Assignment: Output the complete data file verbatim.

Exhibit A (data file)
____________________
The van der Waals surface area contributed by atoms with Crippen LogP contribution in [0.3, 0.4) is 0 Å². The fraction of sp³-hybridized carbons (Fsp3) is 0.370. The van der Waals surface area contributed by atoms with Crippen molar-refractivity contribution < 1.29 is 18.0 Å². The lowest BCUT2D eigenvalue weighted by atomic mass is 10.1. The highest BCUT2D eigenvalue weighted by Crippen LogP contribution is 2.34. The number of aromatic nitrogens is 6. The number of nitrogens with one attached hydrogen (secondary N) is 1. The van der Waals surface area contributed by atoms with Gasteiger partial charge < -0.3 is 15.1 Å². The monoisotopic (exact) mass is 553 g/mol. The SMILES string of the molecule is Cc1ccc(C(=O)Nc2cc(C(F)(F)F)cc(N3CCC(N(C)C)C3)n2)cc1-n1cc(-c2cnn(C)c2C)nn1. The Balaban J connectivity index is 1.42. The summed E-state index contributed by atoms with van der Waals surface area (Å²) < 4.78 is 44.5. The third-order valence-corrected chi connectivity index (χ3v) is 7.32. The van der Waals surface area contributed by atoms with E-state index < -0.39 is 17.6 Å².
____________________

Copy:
The van der Waals surface area contributed by atoms with Crippen LogP contribution in [0.3, 0.4) is 0 Å². The fraction of sp³-hybridized carbons (Fsp3) is 0.370. The van der Waals surface area contributed by atoms with Crippen molar-refractivity contribution < 1.29 is 18.0 Å². The lowest BCUT2D eigenvalue weighted by atomic mass is 10.1. The highest BCUT2D eigenvalue weighted by Crippen LogP contribution is 2.34. The number of aromatic nitrogens is 6. The number of nitrogens with one attached hydrogen (secondary N) is 1. The van der Waals surface area contributed by atoms with Gasteiger partial charge < -0.3 is 15.1 Å². The monoisotopic (exact) mass is 553 g/mol. The SMILES string of the molecule is Cc1ccc(C(=O)Nc2cc(C(F)(F)F)cc(N3CCC(N(C)C)C3)n2)cc1-n1cc(-c2cnn(C)c2C)nn1. The Balaban J connectivity index is 1.42. The summed E-state index contributed by atoms with van der Waals surface area (Å²) < 4.78 is 44.5. The third-order valence-corrected chi connectivity index (χ3v) is 7.32. The van der Waals surface area contributed by atoms with E-state index < -0.39 is 17.6 Å².